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Borrowed from Middle French narratif.
- (Received Pronunciation) IPA(key): /ˈnæɹətɪv/
- (US, Mary–marry–merry distinction) IPA(key): /ˈnæɹətɪv/
- (US, Mary–marry–merry merger) IPA(key): /ˈnɛɹətɪv/
Audio (US) (file)
- Hyphenation: nar‧ra‧tive
narrative (comparative more narrative, superlative most narrative)
- Telling a story.
- Overly talkative; garrulous.
- 1715–1720, Homer; [Alexander] Pope, transl., “(please specify the book of the Iliad or chapter quoted from)”, in The Iliad of Homer, volume (please specify |volume=I to VI), London: […] W[illiam] Bowyer, for Bernard Lintott […], →OCLC:
- But wise through time, and narrative with age.
- Of or relating to narration.
- the narrative thrust of a film
- 2004 January 10, Galen Strawson, “Review: Making Stories by Jerome Bruner”, in The Guardian:
- There is a deep divide in our species. On one side, the narrators: those who are indeed intensely narrative, self-storying, Homeric, in their sense of life and self, whether they look to the past or the future.
telling a story
of or relating to narration
narrative (countable and uncountable, plural narratives)
- The systematic recitation of an event or series of events.
- That which is narrated.
- A representation of an event or story in a way to promote a certain point of view.
- changing, controlling the narrative
- 2014 October 21, Oliver Brown, “Oscar Pistorius jailed for five years”, in The Daily Telegraph (Sport):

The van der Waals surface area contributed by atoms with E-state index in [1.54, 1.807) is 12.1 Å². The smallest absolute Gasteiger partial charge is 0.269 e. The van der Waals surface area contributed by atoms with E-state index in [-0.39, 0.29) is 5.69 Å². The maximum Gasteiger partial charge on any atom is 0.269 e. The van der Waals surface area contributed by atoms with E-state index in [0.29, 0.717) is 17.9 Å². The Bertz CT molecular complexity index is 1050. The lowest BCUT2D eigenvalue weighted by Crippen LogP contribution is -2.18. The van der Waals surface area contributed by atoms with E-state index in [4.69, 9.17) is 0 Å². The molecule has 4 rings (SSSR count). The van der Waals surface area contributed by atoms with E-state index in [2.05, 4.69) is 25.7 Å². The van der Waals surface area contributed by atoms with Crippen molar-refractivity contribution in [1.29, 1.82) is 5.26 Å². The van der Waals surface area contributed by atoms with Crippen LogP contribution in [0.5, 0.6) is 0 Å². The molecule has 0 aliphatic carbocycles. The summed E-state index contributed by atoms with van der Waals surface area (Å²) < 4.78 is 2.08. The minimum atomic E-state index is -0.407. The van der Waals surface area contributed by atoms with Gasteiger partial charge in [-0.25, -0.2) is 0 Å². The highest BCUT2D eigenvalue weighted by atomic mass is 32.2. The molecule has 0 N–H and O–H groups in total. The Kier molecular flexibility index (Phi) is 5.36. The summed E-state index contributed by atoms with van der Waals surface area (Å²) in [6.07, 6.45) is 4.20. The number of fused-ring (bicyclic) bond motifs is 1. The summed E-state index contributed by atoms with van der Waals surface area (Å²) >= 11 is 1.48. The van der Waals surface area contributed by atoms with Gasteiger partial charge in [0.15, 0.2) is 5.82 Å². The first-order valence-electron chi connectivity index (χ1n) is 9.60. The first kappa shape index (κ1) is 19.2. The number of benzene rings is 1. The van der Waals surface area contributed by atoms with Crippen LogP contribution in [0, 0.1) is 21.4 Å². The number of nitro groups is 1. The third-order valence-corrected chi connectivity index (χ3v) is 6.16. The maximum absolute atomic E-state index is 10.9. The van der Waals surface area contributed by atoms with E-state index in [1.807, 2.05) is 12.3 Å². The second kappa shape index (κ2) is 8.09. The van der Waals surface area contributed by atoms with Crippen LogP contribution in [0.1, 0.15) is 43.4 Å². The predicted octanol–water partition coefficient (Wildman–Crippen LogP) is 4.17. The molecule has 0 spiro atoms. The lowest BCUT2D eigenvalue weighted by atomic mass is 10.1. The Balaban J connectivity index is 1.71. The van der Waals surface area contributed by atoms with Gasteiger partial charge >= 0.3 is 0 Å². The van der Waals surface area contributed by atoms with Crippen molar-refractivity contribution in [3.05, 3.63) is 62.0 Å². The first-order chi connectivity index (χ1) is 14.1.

- Yes, there were instances of grandstanding and obsessive behaviour, but many were concealed at the time to help protect an aggressively peddled narrative of [Oscar] Pistorius the paragon, the emblem, the trailblazer.
- 2017 May 30, Francisco Navas, quoting Alexandra Bell, “'It feels important': the counter-narrative artist challenging how news is reported”, in The Guardian:
- [Alexandra] Bell challenges the dominant coverage of Brown’s killing with the aim of introducing “a perspective and a narrative which is probably how a lot of people from these communities saw it go down”.
- (creative writing) A manner of conveying a story, fictional or otherwise, in a body of work.
- The plot is full of holes, but the narrative is extremely compelling.
- 2015, Angus Slater, “Prophecy, Pre-destination, and Free-form Gameplay: The Nerevarine Prophecy in Bethesda’s ‘Morrowind’”, in Online: Heidelberg Journal of Religions on the Internet, volume 7, →DOI, page 175:
- The player is free to create their own narrative within a much larger set of possible designed narrative options, or, given the geographic and dialogical openness of Morrowind, to refuse the creation of any narrative but their own and wander aimlessly through the game.
systematic recitation of an event
which is narrated
a representation of an event or story
a way of storytelling
- narrative at OneLook Dictionary Search
- narrative in Keywords for Today: A 21st Century Vocabulary, edited by The Keywords Project, Colin MacCabe, Holly Yanacek, 2018.
- “narrative”, in The Century Dictionary […], New York, N.Y.: The Century Co., 1911, →OCLC.
narrative f pl
narrative f pl
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